Matthew Henry reminds us that in this verse Paul gives...

Two great assurances of the resurrection of the body are mentioned:

(1.) The resurrection of Christ: He that raised up Christ from the dead shall also quicken. Christ rose as the head, and first-fruits, and forerunner of all the saints, 1Cor 15:20. The body of Christ lay in the grave, under the sin of all the elect imputed, and broke through it. O grave, then, where is thy victory? It is in the virtue of Christ’s resurrection that we shall rise.

(2.) The indwelling of the Spirit. The same Spirit that raiseth the soul now will raise the body shortly: By his Spirit that dwelleth in you. The bodies of the saints are the temples of the Holy Ghost, 1 Co. 3:16; 6:19. Now, though these temples may be suffered for awhile to lie in ruins, yet they shall be rebuilt. The tabernacle of David, which has fallen down, shall be repaired, whatever great mountains may be in the way. The Spirit, breathing upon dead and dry bones, will make them live, and the saints even in their flesh shall see God. (Ibid)

Indwells (1774) (enoikeo from en = in + oikéo = dwell) (Click word study on enoikeo) means to take up residence, make one's home in or among. To live in, inhabit; dwell in. Note that three of the five NT uses refer to indwelling of Spirit or God. All the NT uses of enoikeo are metaphorical.

Vine observes that enoikeo

is used, with a spiritual significance only, of (a) the indwelling of God in believers, 2Co 6:16; (b) the indwelling of the Holy Spirit, Ro 8:11; 2Ti 1:14; (c) the indwelling of the word of Christ, Col. 3:16; (d) the indwelling of faith, 2Ti 1:5; (e) the indwelling of sin in the believer, Ro 7:17. (Vine, W E: Vine's Complete Expository Dictionary of Old and New Testament Words. 1996. Nelson)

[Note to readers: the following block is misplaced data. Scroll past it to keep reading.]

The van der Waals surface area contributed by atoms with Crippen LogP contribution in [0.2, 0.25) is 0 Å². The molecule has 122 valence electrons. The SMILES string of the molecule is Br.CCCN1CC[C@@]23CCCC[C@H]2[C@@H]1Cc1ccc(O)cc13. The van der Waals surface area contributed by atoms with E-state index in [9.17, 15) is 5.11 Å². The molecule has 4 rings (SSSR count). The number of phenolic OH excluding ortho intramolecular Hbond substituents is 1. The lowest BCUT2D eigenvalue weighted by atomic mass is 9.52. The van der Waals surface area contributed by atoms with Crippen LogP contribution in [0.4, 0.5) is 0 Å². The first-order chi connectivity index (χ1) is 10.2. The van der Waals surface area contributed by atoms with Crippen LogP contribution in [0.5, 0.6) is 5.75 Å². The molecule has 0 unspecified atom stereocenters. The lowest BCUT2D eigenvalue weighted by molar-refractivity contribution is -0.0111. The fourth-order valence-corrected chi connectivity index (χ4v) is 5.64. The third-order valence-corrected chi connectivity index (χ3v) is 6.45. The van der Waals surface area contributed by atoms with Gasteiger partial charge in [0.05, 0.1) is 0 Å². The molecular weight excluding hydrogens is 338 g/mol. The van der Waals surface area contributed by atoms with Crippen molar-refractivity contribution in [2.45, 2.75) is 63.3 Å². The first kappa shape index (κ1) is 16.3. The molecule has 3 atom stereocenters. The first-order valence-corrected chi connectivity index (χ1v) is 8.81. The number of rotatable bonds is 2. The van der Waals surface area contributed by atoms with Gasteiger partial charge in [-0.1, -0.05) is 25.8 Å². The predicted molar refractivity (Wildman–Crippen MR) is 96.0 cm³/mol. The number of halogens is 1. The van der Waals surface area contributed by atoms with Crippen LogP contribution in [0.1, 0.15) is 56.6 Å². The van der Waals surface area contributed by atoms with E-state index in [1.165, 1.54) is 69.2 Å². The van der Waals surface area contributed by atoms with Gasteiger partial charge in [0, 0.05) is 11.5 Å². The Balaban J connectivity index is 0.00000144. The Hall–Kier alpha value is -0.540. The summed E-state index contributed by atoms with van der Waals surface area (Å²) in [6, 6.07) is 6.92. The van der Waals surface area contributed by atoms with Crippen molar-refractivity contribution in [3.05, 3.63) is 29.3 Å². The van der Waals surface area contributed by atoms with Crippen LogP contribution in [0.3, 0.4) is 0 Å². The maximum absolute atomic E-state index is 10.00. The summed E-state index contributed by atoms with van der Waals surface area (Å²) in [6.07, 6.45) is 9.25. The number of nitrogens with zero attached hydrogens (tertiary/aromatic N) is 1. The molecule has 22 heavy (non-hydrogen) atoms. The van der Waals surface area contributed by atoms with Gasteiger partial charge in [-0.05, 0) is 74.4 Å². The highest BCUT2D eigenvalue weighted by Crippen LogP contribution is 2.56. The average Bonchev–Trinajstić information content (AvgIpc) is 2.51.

Our spirits have been regenerated by the Holy Spirit, and our physical bodies ultimately will be resurrected by the Holy Spirit, Who continues to indwell our spirit bodies even after death. In other words, God promises spiritual resurrection life now (Ro 6:4, 8, 11, Php 3:10-see notes Ro 6:4,  6:8, 11 cp Php 3:10) for each believer’s mortal body and physical resurrection in the future for that mortal body (Ro 6:5-note, 1Cor 6:14, 15:42, 53 2Cor 4:14).

Warren Wiersbe writes...

What a difference it makes in your body when the Holy Spirit lives within. You experience new life, and even your physical faculties take on a new dimension of experience. When evangelist D. L. Moody described his conversion experience, he said: “I was in a new world. The next morning the sun shone brighter and the birds sang sweeter... the old elms waved their branches for joy, and all nature was at peace.” Life in Christ is abundant life. (Wiersbe, W: Bible Exposition Commentary. 1989. Victor)


Wayne Barber asks...


"Do you think God is through with your body? No - in fact to show you how much victory you have over the flesh, this old body that now the Spirit has power over, one day is going to die and will be raised up so that you can live in it forever, free then from even the PRESENCE of SIN, much less the power of SIN. So you see that we are free from any control of the FLESH. You say Wayne, "That's not true. I've been controlled recently by it." Maybe so but what Paul is explaining is that now when the flesh controls you, it is because you choose to be, not because of the work of grace that God has done in your heart. We choose it now. The whole emphasis of this section is that the "factory has been taken over by new management". We have not changed outwardly. Our bodies are still the same. What has changed outwardly is my behavior because some ONE has come in & has changed me inwardly. The spirit is alive even though this body continues to reek of the stench of death & will someday die.

Bishop Moule waxes eloquent on this passage writing...

Wonderful is this deep characteristic of the Scripture; its Gospel for the body. In Christ, the body is seen to be something far different from the mere clog, or prison, or chrysalis, of the soul. It is its destined implement, may we not say its mighty wings in prospect, for the life of glory. As invaded by sin, it must needs pass through either death or, at the Lord’s Return, an equivalent transfiguration. But as created in God’s plan of Human Nature it is forever congenial to the soul, nay, it is necessary to the soul’s full action. And whatever be the mysterious mode (it is absolutely hidden from us as yet) of the event of Resurrection, this we know, if only from this Oracle, that the glory of the immortal body will have profound relations with the work of God in the sanctified soul. No mere material sequences will bring it about. It will be “because of the Spirit”; and “because of the Spirit dwelling in you,” as your power for holiness in Christ. (The Epistle of Paul the Apostle to the Romans - Online)

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Last Updated July, 2013